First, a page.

Since the shooting of unarmed African immigrant Amadou Diallo by New York City police officers in 1999, the controversy over racial profiling in law enforcement has captured the attention of the American public, and prompted social psychologists to focus on the incidence of racial bias in policing. Yet to date there has been little collaboration between researchers and law enforcement agencies, meaning that the findings of these studies are unknown to the people who could best apply them.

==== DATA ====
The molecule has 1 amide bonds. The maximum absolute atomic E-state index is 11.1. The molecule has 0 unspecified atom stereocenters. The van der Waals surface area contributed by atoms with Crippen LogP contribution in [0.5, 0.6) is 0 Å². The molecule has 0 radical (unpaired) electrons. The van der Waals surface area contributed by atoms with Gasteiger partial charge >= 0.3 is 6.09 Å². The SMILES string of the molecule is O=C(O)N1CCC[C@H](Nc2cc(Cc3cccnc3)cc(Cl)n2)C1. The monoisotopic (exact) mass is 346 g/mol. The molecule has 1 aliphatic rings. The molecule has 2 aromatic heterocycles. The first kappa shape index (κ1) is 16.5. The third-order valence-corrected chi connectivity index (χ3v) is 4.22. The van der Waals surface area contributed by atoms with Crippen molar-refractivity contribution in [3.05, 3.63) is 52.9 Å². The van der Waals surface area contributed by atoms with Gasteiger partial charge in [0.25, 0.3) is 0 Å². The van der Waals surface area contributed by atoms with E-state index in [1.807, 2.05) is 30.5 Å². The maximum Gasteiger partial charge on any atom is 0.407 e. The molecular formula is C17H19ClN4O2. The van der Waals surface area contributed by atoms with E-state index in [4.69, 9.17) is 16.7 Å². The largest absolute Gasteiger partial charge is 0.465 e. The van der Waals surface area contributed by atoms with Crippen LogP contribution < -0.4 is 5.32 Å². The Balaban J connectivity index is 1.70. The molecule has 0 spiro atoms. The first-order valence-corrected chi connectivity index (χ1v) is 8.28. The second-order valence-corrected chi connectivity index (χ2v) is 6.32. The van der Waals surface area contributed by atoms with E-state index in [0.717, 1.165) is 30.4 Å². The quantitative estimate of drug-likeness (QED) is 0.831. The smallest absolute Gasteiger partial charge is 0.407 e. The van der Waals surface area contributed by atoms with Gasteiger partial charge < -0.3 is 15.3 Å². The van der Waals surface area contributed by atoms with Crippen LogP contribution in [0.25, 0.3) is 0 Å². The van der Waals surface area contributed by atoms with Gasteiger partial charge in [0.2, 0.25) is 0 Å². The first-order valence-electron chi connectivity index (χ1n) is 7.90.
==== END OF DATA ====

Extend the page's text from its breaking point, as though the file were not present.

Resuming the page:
To remedy this divide, Jennifer Eberhardt of Stanford University is organizing a series of conferences in 2004 and 2005 that would bring researchers on racial profiling together with leaders in law enforcement. Besides providing law enforcement agencies with information on what is currently known about racial bias, the conferences will allow researchers the opportunity to propose studies that involve police officers as study participants. By opening the lines of communication, Eberhardt hopes to fuel more cooperation between researchers and police, and encourage law enforcement agencies to participate in future studies. Presenters at the conferences will address topics such as racial bias in the decision to fire upon a suspect, and stereotype threat in policing. Eberhardt will bring together the papers from the conferences for an edited volume.